Ford recklessly racing Toronto to the bottom

Spacing is pleased to present this joint column by internationally renowned urban designer Ken Greenberg and New York-based urban economist John Alschuler.


why gutting Toronto’s services will lead to a downward economic spiral

Toronto City Council’s imminent vote on the City’s budget is among the most significant in our recent history. Meeting Mayor Ford’s goal of cutting $744 million dollars requires deep cuts ranging from less plowing and cleaning of streets to sending more trash to landfills, to cutting public health programs, school breakfasts, crossing guards, grants to arts and culture, parks maintenance, planning, public art, drug prevention programs, eliminating bus routes, closing library branches among many many other things. When combined with core service cuts, user fees, staff reductions and dismantling and sell-offs, what is being proposed is an unprecedented assault on municipal government’s ability to invest in our future.

Aggressive action is needed to restore fiscal balance. Those policies need to bring greater efficiency to government, eliminate work rules that bloat costs for no reason, and, when necessary, reduce some services we can no longer afford. And, Toronto should also make more use of what powers it does have to tax itself plus use other financial tools recommended by such diverse groups as the Board of Trade and the CivicAlliance. What we do not need is a blunt assault that will leave us neither fiscally stable nor competitive for the future.

The critical balance between the public and private is at the heart of what makes cities tick; a city with a competent city government attracts and retains entrepreneurial energy not the cheapest city. Providing resources, services and a ‘helping hand’ to those in need and incentives to local enterprises or activities, especially in an city of immigration, is good economics and an essential investment in the future, and the failure to do this produces vastly larger expenditures when serious problems arise. Quality of Life, the key asset in the contemporary global economy, takes a serious hit as public space, cleanliness, public health, public transit, housing, the integration of new arrivals and arts and culture are starved. The future of our City and the stability of its budget, rests on exploiting our competitive advantages, not squandering them.

Toronto is not alone in facing severe fiscal challenges. It takes extraordinary efforts, ingenuity and vision to mobilize resources and forces both inside and outside government to turn things around. The clearest example of the courage to make the hard choice to choose the promise of the future over the fears of the present is Mayor Michael Bloomberg’s leadership of New York City. Bloomberg has brought a businessman’s commitment to strategic investment to municipal management. The days after the 9-11 attacks were terrifying for the nation, and particularly for New Yorkers. The city had lost thousands of citizens to horrific violence as one of its majestic icons was reduced to rubble. Then, this tragedy magnified the effects of a national recession to cripple New York’s economy.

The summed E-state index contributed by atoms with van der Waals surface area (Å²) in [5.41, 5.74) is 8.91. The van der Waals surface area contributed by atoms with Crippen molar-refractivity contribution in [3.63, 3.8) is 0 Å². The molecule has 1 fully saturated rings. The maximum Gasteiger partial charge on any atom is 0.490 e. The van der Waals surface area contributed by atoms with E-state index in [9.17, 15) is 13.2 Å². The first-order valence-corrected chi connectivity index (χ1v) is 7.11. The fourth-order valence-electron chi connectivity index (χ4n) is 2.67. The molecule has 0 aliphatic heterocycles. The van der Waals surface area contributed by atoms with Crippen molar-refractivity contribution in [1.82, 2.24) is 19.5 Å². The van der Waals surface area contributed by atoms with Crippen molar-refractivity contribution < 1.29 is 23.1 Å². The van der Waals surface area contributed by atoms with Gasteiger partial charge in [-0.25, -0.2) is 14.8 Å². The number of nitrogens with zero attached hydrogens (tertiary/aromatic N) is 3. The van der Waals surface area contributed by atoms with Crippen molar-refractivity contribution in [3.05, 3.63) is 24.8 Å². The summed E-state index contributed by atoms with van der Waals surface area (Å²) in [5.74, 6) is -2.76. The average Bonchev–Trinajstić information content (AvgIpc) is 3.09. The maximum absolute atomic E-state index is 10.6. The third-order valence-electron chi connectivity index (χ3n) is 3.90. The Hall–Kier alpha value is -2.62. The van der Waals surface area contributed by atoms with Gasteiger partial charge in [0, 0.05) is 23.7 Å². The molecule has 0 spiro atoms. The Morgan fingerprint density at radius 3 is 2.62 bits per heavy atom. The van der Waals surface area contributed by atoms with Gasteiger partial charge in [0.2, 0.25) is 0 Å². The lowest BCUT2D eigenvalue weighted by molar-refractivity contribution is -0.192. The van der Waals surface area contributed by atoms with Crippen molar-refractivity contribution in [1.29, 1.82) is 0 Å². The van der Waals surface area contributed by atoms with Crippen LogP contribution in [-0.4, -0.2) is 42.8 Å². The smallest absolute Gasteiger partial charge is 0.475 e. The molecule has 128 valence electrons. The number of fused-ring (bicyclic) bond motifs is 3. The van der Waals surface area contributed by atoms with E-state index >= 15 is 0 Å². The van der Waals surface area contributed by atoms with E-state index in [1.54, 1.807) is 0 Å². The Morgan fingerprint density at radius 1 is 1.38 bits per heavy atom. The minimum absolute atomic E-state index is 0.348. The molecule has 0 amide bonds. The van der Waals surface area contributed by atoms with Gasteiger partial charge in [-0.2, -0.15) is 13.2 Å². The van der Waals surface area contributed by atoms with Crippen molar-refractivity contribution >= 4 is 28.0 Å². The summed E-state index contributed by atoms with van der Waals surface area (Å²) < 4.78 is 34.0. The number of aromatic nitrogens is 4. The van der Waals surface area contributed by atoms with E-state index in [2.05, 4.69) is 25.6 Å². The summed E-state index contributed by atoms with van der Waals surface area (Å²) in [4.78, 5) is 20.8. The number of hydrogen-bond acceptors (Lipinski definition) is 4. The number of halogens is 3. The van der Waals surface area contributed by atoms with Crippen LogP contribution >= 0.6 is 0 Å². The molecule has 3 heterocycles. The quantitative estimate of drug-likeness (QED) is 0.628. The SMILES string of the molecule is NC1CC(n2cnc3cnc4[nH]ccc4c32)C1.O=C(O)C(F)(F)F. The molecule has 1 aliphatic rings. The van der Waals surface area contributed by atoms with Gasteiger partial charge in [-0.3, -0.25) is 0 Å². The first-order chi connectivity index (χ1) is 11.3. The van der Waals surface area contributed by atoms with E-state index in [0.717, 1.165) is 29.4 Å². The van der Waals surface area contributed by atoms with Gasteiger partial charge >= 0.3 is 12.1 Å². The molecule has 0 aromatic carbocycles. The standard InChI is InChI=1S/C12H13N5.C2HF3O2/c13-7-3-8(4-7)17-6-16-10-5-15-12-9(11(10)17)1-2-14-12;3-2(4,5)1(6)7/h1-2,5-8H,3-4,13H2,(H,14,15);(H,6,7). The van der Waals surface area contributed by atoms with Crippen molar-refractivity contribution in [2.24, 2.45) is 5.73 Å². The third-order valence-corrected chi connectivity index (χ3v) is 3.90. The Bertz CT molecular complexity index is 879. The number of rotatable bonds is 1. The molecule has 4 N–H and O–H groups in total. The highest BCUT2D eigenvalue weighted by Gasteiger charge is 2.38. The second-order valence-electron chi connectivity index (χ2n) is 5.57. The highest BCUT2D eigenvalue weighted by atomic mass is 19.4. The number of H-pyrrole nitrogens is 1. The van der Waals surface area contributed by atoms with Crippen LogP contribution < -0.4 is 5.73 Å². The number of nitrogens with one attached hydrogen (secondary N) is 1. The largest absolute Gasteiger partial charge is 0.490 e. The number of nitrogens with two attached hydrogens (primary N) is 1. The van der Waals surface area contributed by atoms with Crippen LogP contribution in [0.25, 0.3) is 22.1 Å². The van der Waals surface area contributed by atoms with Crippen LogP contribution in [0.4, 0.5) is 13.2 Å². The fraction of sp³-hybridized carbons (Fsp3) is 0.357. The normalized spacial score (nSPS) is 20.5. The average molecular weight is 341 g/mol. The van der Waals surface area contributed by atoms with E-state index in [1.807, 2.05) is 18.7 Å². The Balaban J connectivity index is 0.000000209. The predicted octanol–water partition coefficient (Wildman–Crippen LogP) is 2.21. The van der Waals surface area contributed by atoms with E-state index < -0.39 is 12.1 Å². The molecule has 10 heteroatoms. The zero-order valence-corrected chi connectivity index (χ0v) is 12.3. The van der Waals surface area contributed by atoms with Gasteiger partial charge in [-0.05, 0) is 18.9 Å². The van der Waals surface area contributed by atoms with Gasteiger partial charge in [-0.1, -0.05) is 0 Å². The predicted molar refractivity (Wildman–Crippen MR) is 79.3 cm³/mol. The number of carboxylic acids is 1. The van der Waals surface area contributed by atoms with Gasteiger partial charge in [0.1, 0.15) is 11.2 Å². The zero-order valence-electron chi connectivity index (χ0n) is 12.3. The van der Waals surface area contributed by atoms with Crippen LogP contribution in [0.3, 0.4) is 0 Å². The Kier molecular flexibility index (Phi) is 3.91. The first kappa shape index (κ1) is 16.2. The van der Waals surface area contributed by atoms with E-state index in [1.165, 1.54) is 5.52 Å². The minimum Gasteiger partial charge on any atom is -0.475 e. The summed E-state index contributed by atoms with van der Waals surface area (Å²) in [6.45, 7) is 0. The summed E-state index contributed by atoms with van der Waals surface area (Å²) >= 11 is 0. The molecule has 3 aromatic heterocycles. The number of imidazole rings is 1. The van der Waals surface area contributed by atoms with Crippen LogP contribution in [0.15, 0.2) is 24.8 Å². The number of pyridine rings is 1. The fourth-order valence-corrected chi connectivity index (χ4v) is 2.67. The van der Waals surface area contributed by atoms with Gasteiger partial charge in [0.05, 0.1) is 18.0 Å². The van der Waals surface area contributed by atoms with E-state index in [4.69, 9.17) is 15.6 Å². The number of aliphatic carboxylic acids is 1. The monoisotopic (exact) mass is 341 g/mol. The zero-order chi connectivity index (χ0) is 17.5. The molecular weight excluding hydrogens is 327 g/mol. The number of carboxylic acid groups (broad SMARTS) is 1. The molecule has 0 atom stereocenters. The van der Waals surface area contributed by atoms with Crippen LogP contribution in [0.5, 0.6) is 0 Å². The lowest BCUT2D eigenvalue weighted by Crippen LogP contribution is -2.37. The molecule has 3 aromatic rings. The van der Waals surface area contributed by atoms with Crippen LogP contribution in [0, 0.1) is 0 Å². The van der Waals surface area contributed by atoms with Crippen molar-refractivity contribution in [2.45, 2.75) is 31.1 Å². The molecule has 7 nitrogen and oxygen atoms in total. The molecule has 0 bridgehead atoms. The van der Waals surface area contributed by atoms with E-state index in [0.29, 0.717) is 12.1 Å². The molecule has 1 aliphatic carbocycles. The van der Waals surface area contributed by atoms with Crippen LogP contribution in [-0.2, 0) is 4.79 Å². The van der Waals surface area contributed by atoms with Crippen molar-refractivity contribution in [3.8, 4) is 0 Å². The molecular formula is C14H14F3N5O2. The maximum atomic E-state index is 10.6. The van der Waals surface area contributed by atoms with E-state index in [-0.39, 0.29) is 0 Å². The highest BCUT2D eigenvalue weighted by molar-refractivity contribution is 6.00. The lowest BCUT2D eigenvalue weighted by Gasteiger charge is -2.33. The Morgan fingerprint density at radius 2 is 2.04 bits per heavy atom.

The Mayor’s response was to choose a deep faith in the future over the fears of the present. As a citizen, and an entrepreneur, he viscerally understood that if services were allowed to decline, faith in city government would be shattered leading to the inevitable outflow of more talent and more jobs, not to mention the nicks and gashes inflicted on those most vulnerable. Mayor Bloomberg also understood the need to invest in the future infrastructure of New York.

His response was to enact the largest property tax increase in the modern history of the City and to launch efforts to make government more efficient. That expansion of the city’s fiscal base provided a long term base for revenue needed to weather the effects of the recession. It also gave him the time needed to allow government to make changes that reduce costs while improving service levels. The returns have been remarkable. The world can see them in tangible forms as they experience the most substantial expansion of parkland since the New Deal as projects like the High Line park fuel New York’s tourism industry and, anchor the revitalization of neighborhoods . The world will soon see the emergence of the Hudson Yards, comprising 12 million square feet made possible by the City’s bold commitment to the expansion of the subway system. And the world can see the improvement in New York’s public school system which provides a ladder of opportunity for the city’s children.

Toronto’s 44 city councillors were not elected to diminish the city but to use this budget watershed to forge a more enlightened made in Toronto solution. Managing any major enterprise requires leadership that refuses to overextend fiscal resources beyond the enterprise’s inherent capacity. That discipline sets priorities which can be helpful over time, but wrenching at the outset. But managing such an enterprise also requires the courage to invest in the future. This affirmation that resources appropriately expended today yield valuable returns over time is the foundation upon which innovation, growth, and expansion rest.

Now is a time when the stewards of the great urban centres of North America, New York, Chicago, Toronto, Los Angeles, need to strike that balance with particular care. This new century promises to be one of urban growth. As the overarching requirement to manage our environment inexorably leads to greater density in our cities, as the immigrant populations that are source of such dynamism in our workforce and cultural life, and as the talent that corporations need flock to urbanity, the opportunities for growth for are before us. In that respect, our anchor cities join London, Paris, Hong Kong, and Singapore. Investing wisely, they will capture the private sector investment that will create jobs and reinforce the tax base, while creating a more livable environment for current residents.

If Toronto now takes the drastic path of slash and burn only, diverging from common sense, sound economic practices, the wounds would be deep and largely and unnecessarily self-inflicted. Our quality of life is our most important asset and the only key to a prosperous future! Torontonians cannot afford to squander it on the altar of a deeply flawed ideology

Ken Greenberg is an Urban Designer based in Toronto and author of Walking Home published by Random House. John Alschuler is the Chairman of HR&A Advisors in New York; he has 25 years of experience advising the City of New York.